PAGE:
Evil Twin Attack: The Most Sinister Wifi Attack

 

Wi-Fi networks are designed by knowledgeable IT professionals but that doesn't mean that they are completely safe. Today, we'll show how a malicious twin attack could take Wi-Fi passwords and kick users off their preferred network, while creating a fake one. The victim is then forced to join the fake network, and provide the Wi-Fi password in order to gain internet access.

Although a more knowledgeable user could spot this kind of attack, it's actually quite efficient against people who aren't trained to spot suspicious activity on the network. The reason this is so effective is that the majority of users aren't sure what a genuine software update is, which leads to confusion when they realize the presence of an attack development.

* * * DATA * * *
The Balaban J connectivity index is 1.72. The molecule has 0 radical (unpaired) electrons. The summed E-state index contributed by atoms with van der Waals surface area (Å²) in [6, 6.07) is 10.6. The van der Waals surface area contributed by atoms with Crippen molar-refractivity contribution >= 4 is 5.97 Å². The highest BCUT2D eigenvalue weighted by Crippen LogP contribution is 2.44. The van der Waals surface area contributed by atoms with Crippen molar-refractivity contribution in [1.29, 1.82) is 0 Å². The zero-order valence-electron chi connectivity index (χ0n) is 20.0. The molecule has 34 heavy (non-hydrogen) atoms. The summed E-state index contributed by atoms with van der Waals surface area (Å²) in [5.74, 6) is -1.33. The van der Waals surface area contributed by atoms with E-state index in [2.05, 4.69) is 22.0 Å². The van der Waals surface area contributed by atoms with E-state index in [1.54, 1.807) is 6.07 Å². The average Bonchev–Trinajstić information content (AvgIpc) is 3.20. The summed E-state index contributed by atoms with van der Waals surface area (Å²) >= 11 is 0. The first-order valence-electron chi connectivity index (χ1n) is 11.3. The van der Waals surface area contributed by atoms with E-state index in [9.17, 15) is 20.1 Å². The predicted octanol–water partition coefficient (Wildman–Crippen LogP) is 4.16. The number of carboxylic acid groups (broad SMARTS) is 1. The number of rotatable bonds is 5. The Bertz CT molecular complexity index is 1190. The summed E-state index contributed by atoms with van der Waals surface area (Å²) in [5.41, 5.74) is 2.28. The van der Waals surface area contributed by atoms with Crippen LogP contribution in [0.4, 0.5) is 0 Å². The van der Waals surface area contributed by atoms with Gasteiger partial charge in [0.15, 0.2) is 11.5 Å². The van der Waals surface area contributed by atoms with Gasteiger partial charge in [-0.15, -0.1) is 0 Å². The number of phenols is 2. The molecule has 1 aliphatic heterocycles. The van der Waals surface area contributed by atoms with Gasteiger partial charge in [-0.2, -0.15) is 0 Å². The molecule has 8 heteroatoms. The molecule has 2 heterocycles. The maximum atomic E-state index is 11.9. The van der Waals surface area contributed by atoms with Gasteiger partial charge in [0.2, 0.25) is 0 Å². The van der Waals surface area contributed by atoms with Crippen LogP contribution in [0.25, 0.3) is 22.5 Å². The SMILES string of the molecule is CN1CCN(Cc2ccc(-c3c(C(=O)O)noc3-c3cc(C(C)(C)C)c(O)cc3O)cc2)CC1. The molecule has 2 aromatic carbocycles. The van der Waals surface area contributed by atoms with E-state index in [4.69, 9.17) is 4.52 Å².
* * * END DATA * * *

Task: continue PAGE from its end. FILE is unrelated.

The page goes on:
What is an Evil Twin Attack?

An evil twin is form of Wi-fi attack which takes advantage of the majority of devices and smartphones, where one can only view just the "name" or ESSID of the wireless network. This can make it difficult to differentiate between wireless networks that have the same name, and the same type of encryption. 

Indeed the majority of networks include multiple network-extending access points that all share the same name, allowing for greater access, but without making it difficult for users to distinguish between them.

If you're interested in seeing what happens, make a Wi-Fi hotspot in your smartphone and label it with the same name as your home network. Once you do this, you'll find it difficult to discern the distinction between the two networks, or your computer might simply view both networks as being the same. 

A network sniffing tool for networks such as Wireshark or Tcpdump will clearly show the differences between these networks, however to the average person they will appear identical.